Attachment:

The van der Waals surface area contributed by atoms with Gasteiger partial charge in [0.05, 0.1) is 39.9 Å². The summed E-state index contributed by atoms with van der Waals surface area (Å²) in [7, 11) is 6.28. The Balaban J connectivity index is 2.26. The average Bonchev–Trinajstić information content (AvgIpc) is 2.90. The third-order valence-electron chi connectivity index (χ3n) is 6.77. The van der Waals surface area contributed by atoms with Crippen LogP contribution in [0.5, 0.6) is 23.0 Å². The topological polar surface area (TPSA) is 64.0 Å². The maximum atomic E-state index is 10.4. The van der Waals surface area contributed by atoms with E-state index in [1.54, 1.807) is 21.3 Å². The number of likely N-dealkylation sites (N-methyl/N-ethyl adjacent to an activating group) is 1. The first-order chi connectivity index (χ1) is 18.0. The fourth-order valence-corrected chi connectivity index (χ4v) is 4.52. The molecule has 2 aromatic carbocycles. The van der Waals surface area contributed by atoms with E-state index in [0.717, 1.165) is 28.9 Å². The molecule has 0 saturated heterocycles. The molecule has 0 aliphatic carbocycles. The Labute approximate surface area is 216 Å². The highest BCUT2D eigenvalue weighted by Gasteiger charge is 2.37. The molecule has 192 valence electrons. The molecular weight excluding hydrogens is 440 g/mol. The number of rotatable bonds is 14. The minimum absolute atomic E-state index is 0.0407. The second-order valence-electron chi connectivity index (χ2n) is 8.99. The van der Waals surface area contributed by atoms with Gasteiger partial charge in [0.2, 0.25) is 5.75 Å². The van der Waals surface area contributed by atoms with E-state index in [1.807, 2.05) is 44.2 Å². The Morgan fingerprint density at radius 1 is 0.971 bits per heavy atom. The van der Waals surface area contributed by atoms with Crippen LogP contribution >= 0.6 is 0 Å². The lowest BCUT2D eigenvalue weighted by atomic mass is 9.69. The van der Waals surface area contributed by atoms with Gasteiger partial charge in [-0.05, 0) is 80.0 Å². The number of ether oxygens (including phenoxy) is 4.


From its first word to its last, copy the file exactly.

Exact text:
The van der Waals surface area contributed by atoms with Gasteiger partial charge in [0.05, 0.1) is 39.9 Å². The summed E-state index contributed by atoms with van der Waals surface area (Å²) in [7, 11) is 6.28. The Balaban J connectivity index is 2.26. The average Bonchev–Trinajstić information content (AvgIpc) is 2.90. The third-order valence-electron chi connectivity index (χ3n) is 6.77. The van der Waals surface area contributed by atoms with Crippen LogP contribution in [0.5, 0.6) is 23.0 Å². The topological polar surface area (TPSA) is 64.0 Å². The maximum atomic E-state index is 10.4. The van der Waals surface area contributed by atoms with E-state index in [1.54, 1.807) is 21.3 Å². The number of likely N-dealkylation sites (N-methyl/N-ethyl adjacent to an activating group) is 1. The first-order chi connectivity index (χ1) is 18.0. The fourth-order valence-corrected chi connectivity index (χ4v) is 4.52. The molecule has 2 aromatic carbocycles. The van der Waals surface area contributed by atoms with E-state index in [0.717, 1.165) is 28.9 Å². The molecule has 0 saturated heterocycles. The molecule has 0 aliphatic carbocycles. The Labute approximate surface area is 216 Å². The highest BCUT2D eigenvalue weighted by Gasteiger charge is 2.37. The molecule has 192 valence electrons. The molecular weight excluding hydrogens is 440 g/mol. The number of rotatable bonds is 14. The minimum absolute atomic E-state index is 0.0407. The second-order valence-electron chi connectivity index (χ2n) is 8.99. The van der Waals surface area contributed by atoms with Gasteiger partial charge in [0.2, 0.25) is 5.75 Å². The van der Waals surface area contributed by atoms with E-state index in [1.807, 2.05) is 44.2 Å². The Morgan fingerprint density at radius 1 is 0.971 bits per heavy atom. The van der Waals surface area contributed by atoms with Crippen LogP contribution >= 0.6 is 0 Å². The lowest BCUT2D eigenvalue weighted by atomic mass is 9.69. The van der Waals surface area contributed by atoms with Gasteiger partial charge in [-0.05, 0) is 80.0 Å². The number of ether oxygens (including phenoxy) is 4.